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Foo a;
Date b = a.getDate();
Date c = new Date(b.getTime());

if (b.equals(c)) System.out.println("equal");
else System.out.println("not equal");


The above prints:

not equal
2011-07-23 22:24:21.834
Sat Jul 23 22:24:21

Why is this? Is this a bug in Date? Thats hard to believe.

share|improve this question
Could you do a System.out.println(b.getClass()) (and print c class also)? – SJuan76 Jul 23 '11 at 22:59
also, the result of c.equals(b) – SJuan76 Jul 23 '11 at 23:01
looking at the answers I see another reason to dislike the Date implementation in the Java library – ratchet freak Jul 23 '11 at 23:25

3 Answers 3

up vote 6 down vote accepted

a.getDate() obviously returns java.sql.Timestamp

java.sql.Timestamp has different equals method than java.uti.Date which is basically

return obj instanceof Date && getTime() == ((Date) obj).getTime();

Timestamp however is more sophisticated and it requires the target to be Timestamp too.

if (ts instanceof Timestamp) {
    return this.equals((Timestamp)ts);//the impl checks nanos too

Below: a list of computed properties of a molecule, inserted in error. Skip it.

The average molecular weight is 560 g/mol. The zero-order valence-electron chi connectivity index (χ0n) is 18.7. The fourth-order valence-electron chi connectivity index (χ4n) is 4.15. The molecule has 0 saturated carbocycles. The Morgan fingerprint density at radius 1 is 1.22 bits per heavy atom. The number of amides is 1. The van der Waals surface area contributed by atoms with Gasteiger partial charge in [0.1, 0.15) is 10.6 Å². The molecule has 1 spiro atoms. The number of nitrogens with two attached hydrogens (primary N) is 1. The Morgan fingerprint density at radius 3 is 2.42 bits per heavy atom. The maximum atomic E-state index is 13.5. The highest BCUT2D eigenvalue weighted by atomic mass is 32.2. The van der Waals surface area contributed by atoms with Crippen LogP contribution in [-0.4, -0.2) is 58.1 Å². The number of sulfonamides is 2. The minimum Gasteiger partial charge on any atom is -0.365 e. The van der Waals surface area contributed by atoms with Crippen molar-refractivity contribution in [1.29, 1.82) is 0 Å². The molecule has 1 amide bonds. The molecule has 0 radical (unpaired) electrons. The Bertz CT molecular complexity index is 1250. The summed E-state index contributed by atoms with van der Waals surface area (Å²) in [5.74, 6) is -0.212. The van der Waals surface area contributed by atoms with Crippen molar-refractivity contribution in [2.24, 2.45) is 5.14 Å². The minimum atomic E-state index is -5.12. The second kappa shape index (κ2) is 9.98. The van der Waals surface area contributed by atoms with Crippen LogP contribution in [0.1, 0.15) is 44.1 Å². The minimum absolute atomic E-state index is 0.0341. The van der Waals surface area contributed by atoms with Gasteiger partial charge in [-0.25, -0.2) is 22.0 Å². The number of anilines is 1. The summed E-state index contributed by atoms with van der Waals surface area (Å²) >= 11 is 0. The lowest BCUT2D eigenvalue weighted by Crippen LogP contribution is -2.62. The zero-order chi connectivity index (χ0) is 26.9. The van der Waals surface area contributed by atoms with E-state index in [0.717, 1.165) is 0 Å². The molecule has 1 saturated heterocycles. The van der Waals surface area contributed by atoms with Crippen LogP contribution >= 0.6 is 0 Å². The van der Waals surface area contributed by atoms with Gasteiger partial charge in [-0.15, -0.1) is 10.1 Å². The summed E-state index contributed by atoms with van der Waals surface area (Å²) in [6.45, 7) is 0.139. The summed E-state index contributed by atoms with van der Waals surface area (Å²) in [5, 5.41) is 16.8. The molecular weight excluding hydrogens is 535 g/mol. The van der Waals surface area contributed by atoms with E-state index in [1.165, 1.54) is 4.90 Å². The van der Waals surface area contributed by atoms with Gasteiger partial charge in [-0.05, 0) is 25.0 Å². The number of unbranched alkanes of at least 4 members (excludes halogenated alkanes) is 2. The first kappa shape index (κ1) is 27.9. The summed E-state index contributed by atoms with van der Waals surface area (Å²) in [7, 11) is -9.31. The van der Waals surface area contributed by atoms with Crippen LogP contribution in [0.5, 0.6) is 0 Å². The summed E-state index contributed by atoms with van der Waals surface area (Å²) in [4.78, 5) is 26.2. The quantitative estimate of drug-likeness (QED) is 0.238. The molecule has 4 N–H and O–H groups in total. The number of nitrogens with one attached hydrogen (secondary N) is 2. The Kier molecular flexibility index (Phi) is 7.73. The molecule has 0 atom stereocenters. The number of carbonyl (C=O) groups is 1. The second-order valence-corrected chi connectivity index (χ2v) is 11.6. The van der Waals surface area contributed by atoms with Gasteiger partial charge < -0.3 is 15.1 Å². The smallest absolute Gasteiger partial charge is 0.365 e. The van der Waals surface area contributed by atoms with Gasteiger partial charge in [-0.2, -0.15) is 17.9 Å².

} else {
    return false;

You probably use Hibernate or something similar that persists java.util.Date as Timestamp.

share|improve this answer

a.getDate() might not return java.util.Date but something else, which extends it.

This would explain weird b.toString() and b.equals(c) behaviour.

share|improve this answer
Definitely this is the reason, since even their toString methods use different formatting. – Esko Luontola Jul 23 '11 at 23:10
equals() will behave wrong only if the subclass overrides it, since getTime() obviously returns correct values – Op De Cirkel Jul 23 '11 at 23:14
You guys are right. It returns Timestamp and this is the reason for the weird behavior. – Arjun Singri Jul 23 '11 at 23:24

This is only possible if a.getDate() returns a subclass of Date, such as java.sql.Date.

share|improve this answer
it's Timestamp, visible from the toString() – bestsss Jul 23 '11 at 23:10

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